Limoncello (Italian pronunciation: [limonˈtʃɛlːo]) is an Italian lemon liqueur mainly produced in Southern Italy, especially in the region around the Sorrentine Peninsula and the coast of Amalfi. In northern Italy, the liqueur is often referred to instead as limoncino. It is the second most popular liqueur in Italy and is traditionally served chilled as an after-dinner digestivo. It is also a popular homemade liqueur, with various recipes available online and in print.

Limoncello
Homemade limoncello.jpg
Homemade limoncello
Alternative namesLimoncino
TypeAlcoholic beverage
Place of originItaly
Main ingredientsWater, lemon zest, rectified spirit, sugar

Limoncello is made from the zest of lemons and usually has a slightly turbid appearance, which originates from the presence of small essential oil droplets suspended in the drink.

HistoryEdit

The exact origin of limoncello is disputed. The industry trade group Federazione Italiana Industriali Produttori Esportatori ed Importatori di Vini, Acquaviti, Liquori, Sciroppi, Aceti ed affini writes on its website that Limoncello was created at the beginning of 1900s by the grandmother of Maria Antonia Farace, who lived in a small guesthouse in Isola Azzurra.[1] US sources[who?] say that it was either invented in Sicily about 100 years ago,[2] or that it was first made on the Amalfi coast, where several villages and islands claim to be its place of origin.[3] Journalist Kristen Tillotson surmises that it may either have been invented by a citrus-grove tender from Azzurra around 1900 or by monks or fishermen much earlier.[4]

ProductionEdit

Limoncello is mainly produced in Southern Italy, especially in the region around the Gulf of Naples, the Sorrentine Peninsula and the coast of Amalfi, and islands of Procida, Ischia, and Capri.[5][failed verification]

Traditionally, limoncello is made from the zest of Femminello St. Teresa lemons, also known as Sorrento or Sfusato lemons.[2][6] Lemon zest, or peels without the pith, is steeped in rectified spirit until the oil is released. The resulting yellow liquid is then mixed with simple syrup. Varying the sugar-to-water ratio and the temperature affects the clarity, viscosity, and flavor. It has a slightly turbid appearance, which originates from the presence of small (approximately 100 nanometers) essential oil droplets suspended in the drink. Opaque limoncellos are the result of spontaneous emulsification (otherwise known as the ouzo effect) of the sugar syrup and extracted lemon oils.[7]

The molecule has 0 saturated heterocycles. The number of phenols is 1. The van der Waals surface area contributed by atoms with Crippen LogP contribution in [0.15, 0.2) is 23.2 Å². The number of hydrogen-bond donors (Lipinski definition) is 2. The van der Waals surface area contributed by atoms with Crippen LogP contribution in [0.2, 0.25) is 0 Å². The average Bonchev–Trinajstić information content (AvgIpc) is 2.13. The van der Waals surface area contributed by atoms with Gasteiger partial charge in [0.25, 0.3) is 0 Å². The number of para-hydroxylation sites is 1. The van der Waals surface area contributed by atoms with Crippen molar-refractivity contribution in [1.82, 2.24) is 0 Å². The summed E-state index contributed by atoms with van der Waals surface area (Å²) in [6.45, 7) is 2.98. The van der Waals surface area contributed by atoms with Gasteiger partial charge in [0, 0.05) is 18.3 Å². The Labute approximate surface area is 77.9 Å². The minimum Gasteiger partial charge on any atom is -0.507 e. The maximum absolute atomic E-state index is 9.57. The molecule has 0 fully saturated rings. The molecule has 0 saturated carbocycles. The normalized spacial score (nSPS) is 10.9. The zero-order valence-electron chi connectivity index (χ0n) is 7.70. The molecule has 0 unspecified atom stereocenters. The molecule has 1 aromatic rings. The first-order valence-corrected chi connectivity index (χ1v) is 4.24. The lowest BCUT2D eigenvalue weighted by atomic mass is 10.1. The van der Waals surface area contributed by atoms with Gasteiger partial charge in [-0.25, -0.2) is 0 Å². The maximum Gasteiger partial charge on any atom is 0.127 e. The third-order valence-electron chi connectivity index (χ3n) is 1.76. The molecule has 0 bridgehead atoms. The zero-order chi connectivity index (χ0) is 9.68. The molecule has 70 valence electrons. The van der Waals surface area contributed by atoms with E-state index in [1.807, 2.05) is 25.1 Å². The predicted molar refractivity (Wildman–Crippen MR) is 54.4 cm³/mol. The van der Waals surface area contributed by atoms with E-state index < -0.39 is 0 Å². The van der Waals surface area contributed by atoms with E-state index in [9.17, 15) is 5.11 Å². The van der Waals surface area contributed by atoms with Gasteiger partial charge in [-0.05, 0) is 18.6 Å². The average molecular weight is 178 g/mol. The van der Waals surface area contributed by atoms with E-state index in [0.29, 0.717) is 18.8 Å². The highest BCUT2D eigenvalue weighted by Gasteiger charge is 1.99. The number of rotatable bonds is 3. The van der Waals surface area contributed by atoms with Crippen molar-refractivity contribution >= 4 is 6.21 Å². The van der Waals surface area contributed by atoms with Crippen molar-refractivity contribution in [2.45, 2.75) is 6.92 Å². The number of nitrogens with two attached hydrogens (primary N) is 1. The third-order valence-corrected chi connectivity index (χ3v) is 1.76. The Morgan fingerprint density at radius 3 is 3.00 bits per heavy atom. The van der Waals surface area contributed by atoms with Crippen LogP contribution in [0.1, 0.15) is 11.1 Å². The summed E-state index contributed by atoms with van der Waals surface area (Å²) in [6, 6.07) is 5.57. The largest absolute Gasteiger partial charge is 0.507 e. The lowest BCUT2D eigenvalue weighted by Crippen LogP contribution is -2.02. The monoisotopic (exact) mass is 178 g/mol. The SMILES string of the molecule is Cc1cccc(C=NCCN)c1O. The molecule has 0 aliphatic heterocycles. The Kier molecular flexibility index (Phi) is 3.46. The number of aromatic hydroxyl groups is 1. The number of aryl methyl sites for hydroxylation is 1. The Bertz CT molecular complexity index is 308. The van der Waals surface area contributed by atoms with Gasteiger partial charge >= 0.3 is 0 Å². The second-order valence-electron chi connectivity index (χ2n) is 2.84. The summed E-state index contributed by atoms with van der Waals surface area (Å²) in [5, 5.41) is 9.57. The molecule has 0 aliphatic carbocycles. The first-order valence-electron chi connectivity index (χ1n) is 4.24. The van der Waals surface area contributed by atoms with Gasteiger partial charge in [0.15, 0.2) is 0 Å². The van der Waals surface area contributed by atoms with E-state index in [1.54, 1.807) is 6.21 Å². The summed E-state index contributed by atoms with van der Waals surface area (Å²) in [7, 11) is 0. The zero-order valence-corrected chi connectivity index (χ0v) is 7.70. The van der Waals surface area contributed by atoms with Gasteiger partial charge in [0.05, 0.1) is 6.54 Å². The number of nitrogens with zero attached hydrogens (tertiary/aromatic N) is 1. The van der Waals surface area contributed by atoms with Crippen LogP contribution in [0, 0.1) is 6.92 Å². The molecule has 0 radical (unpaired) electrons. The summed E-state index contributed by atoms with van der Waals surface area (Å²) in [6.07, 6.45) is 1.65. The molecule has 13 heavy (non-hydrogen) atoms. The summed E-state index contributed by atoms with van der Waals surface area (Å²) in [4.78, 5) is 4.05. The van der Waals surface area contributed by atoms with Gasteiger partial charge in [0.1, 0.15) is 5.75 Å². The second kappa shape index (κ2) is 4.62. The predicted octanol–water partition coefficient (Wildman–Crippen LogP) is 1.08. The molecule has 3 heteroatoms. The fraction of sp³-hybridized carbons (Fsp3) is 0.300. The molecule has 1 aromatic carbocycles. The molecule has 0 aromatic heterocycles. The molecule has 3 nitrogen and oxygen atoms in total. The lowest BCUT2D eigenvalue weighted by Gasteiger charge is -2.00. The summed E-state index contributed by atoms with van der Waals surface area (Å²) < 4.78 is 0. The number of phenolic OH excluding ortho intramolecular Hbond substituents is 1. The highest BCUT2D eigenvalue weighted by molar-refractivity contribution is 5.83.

Commercial production was about 15 million liters in 2003.[7]

PopularityEdit

 
Limoncello bottles viewed from top

Limoncello is the second most popular liqueur in Italy after Campari.[6]

ServingEdit

Limoncello is traditionally served chilled as an after-dinner digestivo. Along the Sorrentine Peninsula and the Amalfi Coast, it is usually served in small ceramic glasses that are also chilled. This tradition has been carried into other parts of Italy.[8]

Alcohol contentEdit

Alcohol content can vary widely, especially among homemade variants, but the typical alcohol content is about 30% by volume.[7]

VariantsEdit

Many variations of limoncello are also available. These include arancello (flavored with oranges), agrumello (flavored with mixed citrus), pistachiocello (flavored with pistachio nuts), meloncello (flavored with cantaloupe), and fragoncello (flavored with strawberry). A version made with milk instead of simple syrup also exists, known as crema di limoncello and is often less alcoholic, at around 17% alcohol content by volume.

See alsoEdit

ReferencesEdit

  1. ^ "Breve storia del Limoncello". Federazione Italiana Industriali Produttori Esportatori ed Importatori di Vini, Acquaviti, Liquori, Sciroppi, Aceti ed affini (in Italian). 5 May 2010.
  2. ^ a b Charles Perry (September 8, 2004). "Taste of a thousand lemons". The Los Angeles Times. Retrieved 10 April 2012.
  3. ^ Kristin Tillotson (July 3, 2008). "Limoncello Citrus Liqueur Recipe Is Far From Lemonade". The Minneapolis Star Tribune. Archived from the original on July 20, 2012. Retrieved 10 April 2012.
  4. ^ Kristin Tillotson (July 3, 2008). "Limoncello Citrus Liqueur Recipe Is Far From Lemonade". The Minneapolis Star Tribune. Archived from the original on July 20, 2012. Retrieved 10 April 2012.
  5. ^ "Homemade Limoncello". Imbibe. Retrieved 10 April 2012.
  6. ^ a b Jayne Cain (2011). "When Life Gives Italians Lemons, They Make Limoncello". Rick Steves' Europe. Retrieved 10 April 2012.
  7. ^ a b c Chiappisi, Leonardo; Grillo, Isabelle (2018-11-30). "Looking into Limoncello: The Structure of the Italian Liquor Revealed by Small-Angle Neutron Scattering". ACS Omega. 3 (11): 15407–15415. doi:10.1021/acsomega.8b01858. ISSN 2470-1343. PMC 6644077. PMID 31458197.
  8. ^ Valerie Waterhouse (September 2010). "5 Ways to See Italy". Travel + Leisure. Retrieved 10 April 2012.

External linksEdit